Late spring the season higher education celebrates and sends forth its graduates, usually with pomp, circumstance and oration. The commencement address, often given by an honorary degree recipient and friend of the institution, figures prominently in this ritual. It has long been a fixture of academia, with commencement addresses taking place in the United States since the late 1800s. Interestingly, Oxbridge, the source of many American higher education traditions, eschews the commencement speech.
Today the commencement address has assumed a primacy in popular culture as a speech that says and does expected things. With fewer Americans familiar with Sunday sermons, speeches are now reserved for special occasions. In fact, our reference bank for public oratory is slim: the political stump speech to garner support, the state of the something address (most famously, the presidential state of the union), the best man’s toast at the wedding reception, the valedictorian’s address at high school graduation, and the college commencement address. We expect that each of these speeches will have a certain structure and evince a tone appropriate to the event. Whether or not we have expertise in oratory, we are comfortable critiquing these kinds of speeches for we implicitly believe that each must follow their particular convention.
The rules for graduation speeches are easily and widely recognized. The addresses invariably contain a combination of gratitude to those assembled, advice to the graduating seniors, commentary on the passage of time, aspirations for the future, and some linkage to a transcendent or timeless value. Well-researched graduation speeches contain some nugget particular to the institution; thoughtful graduation speeches leaven their advice with humor, often self-deprecating. Many graduation speakers connect their path to the lectern with the many opportunities open to the graduates in the audience. The audience of the address, too, is almost always the graduates, even when the degree recipients are outnumbered by their guests. Graduation speeches have achieved pop culture status with a Wikipedia page, online archives, and a self-importance ripe for satire.
The convention demands that the speaker emphasizes advice. At the heart of the graduation speech are words of wisdom. Commencement addresses, then, are celebrations for soon to be non-students who are still treated as students. It is, at best, a mixed message. The graduates are elevated – they are the focus of the event. But the graduates are also minimized, with last minute instruction as their parting gift. They are not yet trusted, for somehow the efforts of a college education came up short without these few last words. The commencement address is a rite for the not yet independent, the adult who is not treated as a peer.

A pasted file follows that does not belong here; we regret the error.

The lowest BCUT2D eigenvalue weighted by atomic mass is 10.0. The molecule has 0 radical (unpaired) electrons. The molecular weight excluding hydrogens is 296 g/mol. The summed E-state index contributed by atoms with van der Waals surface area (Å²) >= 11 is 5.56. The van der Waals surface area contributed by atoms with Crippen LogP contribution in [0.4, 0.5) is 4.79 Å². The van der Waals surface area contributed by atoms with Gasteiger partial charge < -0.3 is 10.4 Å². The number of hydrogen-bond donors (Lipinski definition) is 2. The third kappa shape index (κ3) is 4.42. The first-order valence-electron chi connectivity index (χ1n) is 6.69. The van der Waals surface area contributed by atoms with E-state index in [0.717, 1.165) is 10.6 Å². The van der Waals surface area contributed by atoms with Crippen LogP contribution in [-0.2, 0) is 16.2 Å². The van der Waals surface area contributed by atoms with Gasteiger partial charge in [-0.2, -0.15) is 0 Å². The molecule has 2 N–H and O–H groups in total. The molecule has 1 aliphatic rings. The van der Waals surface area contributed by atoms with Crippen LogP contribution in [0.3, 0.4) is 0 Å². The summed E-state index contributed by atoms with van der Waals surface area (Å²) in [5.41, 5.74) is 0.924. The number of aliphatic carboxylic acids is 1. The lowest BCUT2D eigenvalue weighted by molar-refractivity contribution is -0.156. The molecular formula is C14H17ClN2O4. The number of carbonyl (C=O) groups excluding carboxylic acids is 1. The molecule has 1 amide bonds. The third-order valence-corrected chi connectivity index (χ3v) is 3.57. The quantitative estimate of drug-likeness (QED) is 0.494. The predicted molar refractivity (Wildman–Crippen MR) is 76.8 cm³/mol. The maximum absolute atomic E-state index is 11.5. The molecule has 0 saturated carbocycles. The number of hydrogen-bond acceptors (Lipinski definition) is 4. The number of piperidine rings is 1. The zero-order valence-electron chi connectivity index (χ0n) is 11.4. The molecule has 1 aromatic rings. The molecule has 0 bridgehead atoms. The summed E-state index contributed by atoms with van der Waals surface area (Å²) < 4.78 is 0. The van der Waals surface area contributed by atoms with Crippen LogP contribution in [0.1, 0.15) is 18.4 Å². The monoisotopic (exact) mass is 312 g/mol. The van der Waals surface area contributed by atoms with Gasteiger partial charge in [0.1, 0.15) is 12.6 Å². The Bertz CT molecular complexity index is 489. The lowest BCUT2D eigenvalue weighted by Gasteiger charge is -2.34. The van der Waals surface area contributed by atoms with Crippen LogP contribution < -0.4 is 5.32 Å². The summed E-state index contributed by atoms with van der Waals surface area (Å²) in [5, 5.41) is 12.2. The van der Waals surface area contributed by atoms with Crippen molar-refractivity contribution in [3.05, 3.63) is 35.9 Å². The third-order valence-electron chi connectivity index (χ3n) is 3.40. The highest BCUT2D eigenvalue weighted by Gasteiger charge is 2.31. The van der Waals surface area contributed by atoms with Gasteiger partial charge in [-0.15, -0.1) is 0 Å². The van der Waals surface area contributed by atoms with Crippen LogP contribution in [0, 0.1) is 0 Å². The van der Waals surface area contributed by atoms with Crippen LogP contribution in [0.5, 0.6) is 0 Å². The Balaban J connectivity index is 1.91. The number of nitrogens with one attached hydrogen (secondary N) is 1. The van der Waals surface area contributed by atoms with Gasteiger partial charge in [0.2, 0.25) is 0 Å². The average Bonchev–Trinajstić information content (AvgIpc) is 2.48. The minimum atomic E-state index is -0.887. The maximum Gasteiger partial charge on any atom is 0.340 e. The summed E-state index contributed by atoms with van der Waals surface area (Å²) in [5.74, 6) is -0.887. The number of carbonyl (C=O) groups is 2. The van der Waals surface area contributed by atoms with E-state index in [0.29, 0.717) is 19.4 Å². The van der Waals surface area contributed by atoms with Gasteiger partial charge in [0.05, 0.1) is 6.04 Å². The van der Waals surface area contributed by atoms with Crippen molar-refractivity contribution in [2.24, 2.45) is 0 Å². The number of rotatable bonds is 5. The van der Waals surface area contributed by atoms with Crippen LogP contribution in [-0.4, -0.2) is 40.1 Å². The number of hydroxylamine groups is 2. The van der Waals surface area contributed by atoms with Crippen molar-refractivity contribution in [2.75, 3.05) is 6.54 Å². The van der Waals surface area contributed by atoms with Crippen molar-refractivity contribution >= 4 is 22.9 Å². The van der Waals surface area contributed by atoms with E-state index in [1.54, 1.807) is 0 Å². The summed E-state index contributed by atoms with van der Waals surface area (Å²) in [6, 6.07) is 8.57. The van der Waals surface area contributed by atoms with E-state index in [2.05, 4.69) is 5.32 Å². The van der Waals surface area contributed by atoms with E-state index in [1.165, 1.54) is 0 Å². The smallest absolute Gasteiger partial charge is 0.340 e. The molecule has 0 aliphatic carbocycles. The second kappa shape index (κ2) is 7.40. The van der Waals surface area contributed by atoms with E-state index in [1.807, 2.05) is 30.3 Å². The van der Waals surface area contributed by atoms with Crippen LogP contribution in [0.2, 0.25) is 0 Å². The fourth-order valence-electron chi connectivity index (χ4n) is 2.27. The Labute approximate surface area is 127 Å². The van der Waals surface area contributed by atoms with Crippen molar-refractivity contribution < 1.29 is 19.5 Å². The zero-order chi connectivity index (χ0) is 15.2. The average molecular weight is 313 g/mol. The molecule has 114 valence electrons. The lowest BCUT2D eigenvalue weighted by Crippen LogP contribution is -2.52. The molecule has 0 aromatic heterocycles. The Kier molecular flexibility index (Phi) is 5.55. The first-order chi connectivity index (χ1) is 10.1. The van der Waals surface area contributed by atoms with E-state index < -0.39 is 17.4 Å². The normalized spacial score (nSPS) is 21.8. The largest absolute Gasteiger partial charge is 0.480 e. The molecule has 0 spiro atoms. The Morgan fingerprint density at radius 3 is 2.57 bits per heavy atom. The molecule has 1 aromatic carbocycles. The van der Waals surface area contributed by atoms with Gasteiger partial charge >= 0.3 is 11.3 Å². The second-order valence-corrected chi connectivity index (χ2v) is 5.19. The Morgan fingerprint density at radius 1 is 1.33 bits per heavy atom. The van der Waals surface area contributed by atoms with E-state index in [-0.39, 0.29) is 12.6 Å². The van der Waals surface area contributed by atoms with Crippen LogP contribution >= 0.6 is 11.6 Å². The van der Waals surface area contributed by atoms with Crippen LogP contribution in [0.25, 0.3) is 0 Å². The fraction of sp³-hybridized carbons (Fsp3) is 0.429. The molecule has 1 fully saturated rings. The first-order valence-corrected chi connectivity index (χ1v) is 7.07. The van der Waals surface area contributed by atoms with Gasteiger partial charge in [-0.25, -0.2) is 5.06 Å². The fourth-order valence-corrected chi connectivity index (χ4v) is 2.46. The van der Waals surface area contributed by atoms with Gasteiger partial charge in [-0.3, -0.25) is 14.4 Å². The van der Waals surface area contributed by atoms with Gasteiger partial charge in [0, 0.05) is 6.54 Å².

The want for further advice has grown hand in hand with the emphasis on celebration. A college degree is an important milestone, but it is also something that more than 30% of all Americans achieve. With the exception of the sermon, no other public address has guidance at its core. We celebrate the success of the graduates without confidence in them.
Graduation speeches do not necessarily have to follow this script. A brief look at one of the nation’s most famous commencement addresses, George Marshall’s speech at Harvard’s 1947 ceremony stands out as an alternative. Other than an expression of gratitude, Marshall offered no advice, no personal anecdote and no humor. He engaged with his audience as intelligent citizens discussing an important concern: the crisis in Europe and the need to rebuild after the war. It is a serious, almost grim speech that argues for action. The address outlined what later became the Marshall Plan. Short on oratorical conventions but deep on ideas, Marshall’s address is studied to this day.
A Secretary of State is far from the only figure who can give a different sort of commencement speech. Any graduation speaker who chooses to address their audience as able and competent peers will have challenged the model. The convention is ripe for challenge, too. We need our treat our college graduates as adults, fully competent to consider complicated issues and to arrive at well-considered conclusions because that is why we have invested in their college education. We need them to be those self-directed and informed adults. We need to affirm our collective trust in them.
As for the commencement speakers of 2012, please forgo advice and admonishments and take a worthwhile chance: engage your college graduates in a dialogue as equals. They might just surprise you.